My wife is a premium chocolate junkie, which means that, in the eight or so years that we've been together, I've learned more than I ever thought possible about chocolate. I have absorbed information about chocolate liqueur, cacao percentage, cocoa mass, cocoa solids, country of origin, and all the other variables that separate the Dagoba from the Valhrona, the Scharffen-Berger from the Hershey's and the top-of-the-line from the bottom of the barrel.
Personally, though, my tastes have always tended toward the more proletarian. While I appreciate the occasional bar of 72% cocoa solids, dark Belgian chocolate, I still get a big kick out of a couple of Reese's cups, a packet of Kit-Kats, or a handful of kisses. Most of all, like millions of other Americans, I have a big, warm, candy-coated spot in my heart for M&Ms.
Over the years, M&Ms have gone through quite a few transformations. Originally given to soldiers in World War II, the peanut and chocolate candies with a hard shell were later joined by solid chocolate, almond (1988), peanut butter (1990), dark chocolate (2005), and crisped-rice (1998-2005) candies. They have been mixed with a variety of flavorings, super-sized, and even shrunk to miniatures.
When I was four, red M&Ms were taken off the market and, when I was 16, they came back. In the meantime, the fine folks at Mars gave us orange M&Ms to tide us over. When red returned, orange stayed, later to be joined by blue, purple, and numerous other colors that shift, depending upon the season, the whims of the marketing department, and the movies that M&Ms happen to be promoting. After the Virginia Tech shooting in 2007, the company gave the students and faculty thousands of little bags of maroon and burnt orange M&Ms. I don't know if it made all that much of a difference, but the candies, bright with my school colors, made me feel a little better.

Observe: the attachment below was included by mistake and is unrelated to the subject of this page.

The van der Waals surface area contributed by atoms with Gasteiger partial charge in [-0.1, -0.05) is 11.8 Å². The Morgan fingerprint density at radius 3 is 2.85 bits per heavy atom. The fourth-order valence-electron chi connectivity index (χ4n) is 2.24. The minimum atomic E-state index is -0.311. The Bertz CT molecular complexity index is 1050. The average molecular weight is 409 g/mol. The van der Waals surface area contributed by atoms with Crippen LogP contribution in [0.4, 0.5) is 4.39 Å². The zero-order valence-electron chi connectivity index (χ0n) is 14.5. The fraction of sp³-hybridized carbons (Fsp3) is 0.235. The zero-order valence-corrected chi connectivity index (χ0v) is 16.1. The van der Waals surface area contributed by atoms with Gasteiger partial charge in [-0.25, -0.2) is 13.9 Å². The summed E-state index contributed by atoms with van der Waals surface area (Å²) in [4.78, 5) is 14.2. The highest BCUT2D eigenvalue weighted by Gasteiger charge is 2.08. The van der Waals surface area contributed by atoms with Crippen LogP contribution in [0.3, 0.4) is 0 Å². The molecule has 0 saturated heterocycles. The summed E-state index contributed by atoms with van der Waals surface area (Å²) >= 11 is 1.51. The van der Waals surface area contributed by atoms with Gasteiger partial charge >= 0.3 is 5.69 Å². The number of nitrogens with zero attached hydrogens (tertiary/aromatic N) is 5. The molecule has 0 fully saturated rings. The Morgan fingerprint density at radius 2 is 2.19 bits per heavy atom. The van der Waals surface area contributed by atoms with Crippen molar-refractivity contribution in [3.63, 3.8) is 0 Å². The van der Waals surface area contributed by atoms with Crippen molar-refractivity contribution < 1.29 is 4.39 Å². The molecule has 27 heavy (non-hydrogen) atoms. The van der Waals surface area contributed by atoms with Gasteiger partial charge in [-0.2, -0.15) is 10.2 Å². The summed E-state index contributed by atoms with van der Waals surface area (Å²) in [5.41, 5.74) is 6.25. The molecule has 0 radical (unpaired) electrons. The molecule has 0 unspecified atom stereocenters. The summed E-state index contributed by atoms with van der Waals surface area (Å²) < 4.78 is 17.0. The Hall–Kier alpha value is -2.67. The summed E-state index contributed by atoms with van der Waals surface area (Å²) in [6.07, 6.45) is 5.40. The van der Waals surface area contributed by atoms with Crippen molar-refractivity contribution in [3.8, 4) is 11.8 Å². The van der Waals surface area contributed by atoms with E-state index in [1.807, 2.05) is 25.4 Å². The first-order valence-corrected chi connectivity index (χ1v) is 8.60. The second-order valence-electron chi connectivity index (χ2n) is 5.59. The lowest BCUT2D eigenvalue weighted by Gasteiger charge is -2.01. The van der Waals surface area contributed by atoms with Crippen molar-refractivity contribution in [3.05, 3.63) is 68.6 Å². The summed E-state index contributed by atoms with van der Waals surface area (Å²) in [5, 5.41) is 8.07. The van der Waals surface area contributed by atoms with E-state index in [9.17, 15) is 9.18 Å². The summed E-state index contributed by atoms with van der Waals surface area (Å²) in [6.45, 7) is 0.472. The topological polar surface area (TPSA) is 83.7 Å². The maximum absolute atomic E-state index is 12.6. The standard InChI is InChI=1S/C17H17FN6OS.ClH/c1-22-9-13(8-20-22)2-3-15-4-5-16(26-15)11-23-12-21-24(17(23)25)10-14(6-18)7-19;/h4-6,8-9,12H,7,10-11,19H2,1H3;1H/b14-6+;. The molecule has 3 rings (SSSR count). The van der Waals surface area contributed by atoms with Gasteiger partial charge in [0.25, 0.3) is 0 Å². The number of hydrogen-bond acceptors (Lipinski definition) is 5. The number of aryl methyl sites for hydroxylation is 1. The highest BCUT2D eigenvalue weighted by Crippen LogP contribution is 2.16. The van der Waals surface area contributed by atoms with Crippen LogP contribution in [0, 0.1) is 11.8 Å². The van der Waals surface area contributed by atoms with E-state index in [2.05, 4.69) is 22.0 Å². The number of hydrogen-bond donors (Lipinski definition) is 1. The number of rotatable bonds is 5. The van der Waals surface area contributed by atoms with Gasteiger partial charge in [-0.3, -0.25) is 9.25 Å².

Through all of this, and in spite of numerous imitators, M&Ms have remained basically the same. They've had the same basic shell, the same basic lentil shape, and even (largely) the same colors. Like the Coca-Cola bottle, the Reese's cup, or the Cracker Jack package, they've remained a consistent and classic image that connects me to my childhood in an immediate and intimate way.
All of that is about to change. Mars Snackfoods, Inc., the owners of M&Ms, have just released "Premium M&Ms" in limited markets, along with a gargantuan ad campaign that features a sexy green M&M. The new candies are packaged differently than the traditional chocolates and have a shimmery new coating, as well as a collection of new, complex flavors, including mint chocolate, mocha, triple chocolate, raspberry almond, and chocolate almond.
All that premium-ness also comes with a premium price tag: the new M&Ms cost $3.99 for a 6-ounce package.
So far, reviews have been mixed, with some tasters complaining that the "premium" shell is chalky, crumbly, or waxy. Personally, I'd imagine that this irritation might also be related to customer confusion. After all, M&Ms are the ultimate plebian candy: cheap, colorful, and beloved by children. Tarting them up with new coatings and flavors in an attempt to capture a more adult audience seems counter-intuitive. Still, the market for premium chocolate grew almost 18% over the last year, while cheaper chocolates only had a modest 1.4% growth. And, in the current economy, this might be the perfect candy; simultaneously "premium" and comforting, it lets consumers pretend that they are wealthy while reminding them of the brand that made them feel so much better when they were kids. At the end of the day, $3.99 might be a small price to pay for six ounces of friendly reassurance!
Bruce Watson is a freelance writer, blogger, and all-around cheapskate. He's not too worried about the premium trend, as long as the researchers at Hershey's keep their filthy mitts off his Reese's cups.